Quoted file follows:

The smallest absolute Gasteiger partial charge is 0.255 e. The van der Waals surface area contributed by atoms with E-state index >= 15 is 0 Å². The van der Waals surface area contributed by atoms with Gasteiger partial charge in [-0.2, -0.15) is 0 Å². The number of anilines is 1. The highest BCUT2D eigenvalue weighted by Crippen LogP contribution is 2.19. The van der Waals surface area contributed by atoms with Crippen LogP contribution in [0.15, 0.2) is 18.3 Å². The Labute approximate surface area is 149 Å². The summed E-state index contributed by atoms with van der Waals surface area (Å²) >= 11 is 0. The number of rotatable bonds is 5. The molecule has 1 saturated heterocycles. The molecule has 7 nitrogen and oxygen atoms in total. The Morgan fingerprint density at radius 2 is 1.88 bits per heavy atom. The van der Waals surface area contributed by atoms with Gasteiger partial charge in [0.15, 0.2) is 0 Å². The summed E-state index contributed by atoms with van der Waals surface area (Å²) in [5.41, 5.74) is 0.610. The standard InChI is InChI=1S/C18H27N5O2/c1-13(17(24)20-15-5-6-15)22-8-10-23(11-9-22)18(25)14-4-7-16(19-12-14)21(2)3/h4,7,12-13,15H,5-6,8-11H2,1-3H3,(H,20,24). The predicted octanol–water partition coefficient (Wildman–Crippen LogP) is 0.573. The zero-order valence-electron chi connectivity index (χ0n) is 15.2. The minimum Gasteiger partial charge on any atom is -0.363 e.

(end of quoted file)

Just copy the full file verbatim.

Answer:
The smallest absolute Gasteiger partial charge is 0.255 e. The van der Waals surface area contributed by atoms with E-state index >= 15 is 0 Å². The van der Waals surface area contributed by atoms with Gasteiger partial charge in [-0.2, -0.15) is 0 Å². The number of anilines is 1. The highest BCUT2D eigenvalue weighted by Crippen LogP contribution is 2.19. The van der Waals surface area contributed by atoms with Crippen LogP contribution in [0.15, 0.2) is 18.3 Å². The Labute approximate surface area is 149 Å². The summed E-state index contributed by atoms with van der Waals surface area (Å²) >= 11 is 0. The number of rotatable bonds is 5. The molecule has 1 saturated heterocycles. The molecule has 7 nitrogen and oxygen atoms in total. The Morgan fingerprint density at radius 2 is 1.88 bits per heavy atom. The van der Waals surface area contributed by atoms with Gasteiger partial charge in [0.15, 0.2) is 0 Å². The summed E-state index contributed by atoms with van der Waals surface area (Å²) in [5.41, 5.74) is 0.610. The standard InChI is InChI=1S/C18H27N5O2/c1-13(17(24)20-15-5-6-15)22-8-10-23(11-9-22)18(25)14-4-7-16(19-12-14)21(2)3/h4,7,12-13,15H,5-6,8-11H2,1-3H3,(H,20,24). The predicted octanol–water partition coefficient (Wildman–Crippen LogP) is 0.573. The zero-order valence-electron chi connectivity index (χ0n) is 15.2. The minimum Gasteiger partial charge on any atom is -0.363 e.